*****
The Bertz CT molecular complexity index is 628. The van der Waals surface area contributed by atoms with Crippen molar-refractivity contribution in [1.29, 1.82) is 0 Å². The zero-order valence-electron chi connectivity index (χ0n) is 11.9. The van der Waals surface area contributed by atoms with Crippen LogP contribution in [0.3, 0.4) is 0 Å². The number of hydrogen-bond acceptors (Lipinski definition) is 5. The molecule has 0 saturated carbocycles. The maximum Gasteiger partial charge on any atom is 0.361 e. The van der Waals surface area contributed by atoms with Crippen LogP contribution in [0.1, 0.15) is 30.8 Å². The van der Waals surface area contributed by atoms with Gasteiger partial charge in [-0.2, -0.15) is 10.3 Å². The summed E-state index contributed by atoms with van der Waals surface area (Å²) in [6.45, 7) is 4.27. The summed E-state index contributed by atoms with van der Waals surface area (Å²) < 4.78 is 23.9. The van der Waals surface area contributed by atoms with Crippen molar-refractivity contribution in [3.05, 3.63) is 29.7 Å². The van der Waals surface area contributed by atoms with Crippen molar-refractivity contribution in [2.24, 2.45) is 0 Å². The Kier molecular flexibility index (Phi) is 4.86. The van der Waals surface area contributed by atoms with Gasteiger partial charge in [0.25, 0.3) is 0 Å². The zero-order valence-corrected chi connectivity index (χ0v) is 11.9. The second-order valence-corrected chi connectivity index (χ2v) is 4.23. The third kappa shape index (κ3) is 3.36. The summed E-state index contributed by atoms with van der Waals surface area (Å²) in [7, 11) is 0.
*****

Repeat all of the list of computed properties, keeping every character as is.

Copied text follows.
The Bertz CT molecular complexity index is 628. The van der Waals surface area contributed by atoms with Crippen molar-refractivity contribution in [1.29, 1.82) is 0 Å². The zero-order valence-electron chi connectivity index (χ0n) is 11.9. The van der Waals surface area contributed by atoms with Crippen LogP contribution in [0.3, 0.4) is 0 Å². The number of hydrogen-bond acceptors (Lipinski definition) is 5. The molecule has 0 saturated carbocycles. The maximum Gasteiger partial charge on any atom is 0.361 e. The van der Waals surface area contributed by atoms with Crippen LogP contribution in [0.1, 0.15) is 30.8 Å². The van der Waals surface area contributed by atoms with Gasteiger partial charge in [-0.2, -0.15) is 10.3 Å². The summed E-state index contributed by atoms with van der Waals surface area (Å²) in [6.45, 7) is 4.27. The summed E-state index contributed by atoms with van der Waals surface area (Å²) < 4.78 is 23.9. The van der Waals surface area contributed by atoms with Crippen molar-refractivity contribution in [3.05, 3.63) is 29.7 Å². The van der Waals surface area contributed by atoms with Crippen molar-refractivity contribution in [2.24, 2.45) is 0 Å². The Kier molecular flexibility index (Phi) is 4.86. The van der Waals surface area contributed by atoms with Gasteiger partial charge in [0.25, 0.3) is 0 Å². The zero-order valence-corrected chi connectivity index (χ0v) is 11.9. The second-order valence-corrected chi connectivity index (χ2v) is 4.23. The third kappa shape index (κ3) is 3.36. The summed E-state index contributed by atoms with van der Waals surface area (Å²) in [7, 11) is 0.